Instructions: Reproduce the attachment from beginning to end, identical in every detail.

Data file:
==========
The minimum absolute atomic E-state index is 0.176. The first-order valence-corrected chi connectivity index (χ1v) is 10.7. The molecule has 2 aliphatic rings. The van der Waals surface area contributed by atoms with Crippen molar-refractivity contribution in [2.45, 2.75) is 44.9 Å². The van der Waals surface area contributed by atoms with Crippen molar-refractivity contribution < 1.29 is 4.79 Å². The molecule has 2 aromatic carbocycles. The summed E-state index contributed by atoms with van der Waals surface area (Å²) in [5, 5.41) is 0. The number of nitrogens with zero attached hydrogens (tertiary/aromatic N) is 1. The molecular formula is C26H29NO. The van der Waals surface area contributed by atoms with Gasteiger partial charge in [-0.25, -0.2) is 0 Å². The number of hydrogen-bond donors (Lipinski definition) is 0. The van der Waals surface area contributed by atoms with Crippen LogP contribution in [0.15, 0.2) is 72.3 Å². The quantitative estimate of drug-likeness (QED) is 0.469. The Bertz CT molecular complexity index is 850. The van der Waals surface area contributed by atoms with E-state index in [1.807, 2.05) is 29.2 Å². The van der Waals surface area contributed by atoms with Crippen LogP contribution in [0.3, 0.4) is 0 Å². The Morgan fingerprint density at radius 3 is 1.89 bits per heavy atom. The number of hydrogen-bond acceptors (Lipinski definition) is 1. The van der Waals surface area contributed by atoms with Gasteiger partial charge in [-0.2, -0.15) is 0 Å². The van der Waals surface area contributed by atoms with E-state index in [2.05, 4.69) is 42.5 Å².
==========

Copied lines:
The minimum absolute atomic E-state index is 0.176. The first-order valence-corrected chi connectivity index (χ1v) is 10.7. The molecule has 2 aliphatic rings. The van der Waals surface area contributed by atoms with Crippen molar-refractivity contribution in [2.45, 2.75) is 44.9 Å². The van der Waals surface area contributed by atoms with Crippen molar-refractivity contribution < 1.29 is 4.79 Å². The molecule has 2 aromatic carbocycles. The summed E-state index contributed by atoms with van der Waals surface area (Å²) in [5, 5.41) is 0. The number of nitrogens with zero attached hydrogens (tertiary/aromatic N) is 1. The molecular formula is C26H29NO. The van der Waals surface area contributed by atoms with Gasteiger partial charge in [-0.25, -0.2) is 0 Å². The number of hydrogen-bond donors (Lipinski definition) is 0. The van der Waals surface area contributed by atoms with Crippen LogP contribution in [0.15, 0.2) is 72.3 Å². The quantitative estimate of drug-likeness (QED) is 0.469. The Bertz CT molecular complexity index is 850. The van der Waals surface area contributed by atoms with E-state index in [1.807, 2.05) is 29.2 Å². The van der Waals surface area contributed by atoms with Crippen LogP contribution in [0.3, 0.4) is 0 Å². The Morgan fingerprint density at radius 3 is 1.89 bits per heavy atom. The number of hydrogen-bond acceptors (Lipinski definition) is 1. The van der Waals surface area contributed by atoms with Gasteiger partial charge in [-0.2, -0.15) is 0 Å². The van der Waals surface area contributed by atoms with E-state index in [2.05, 4.69) is 42.5 Å².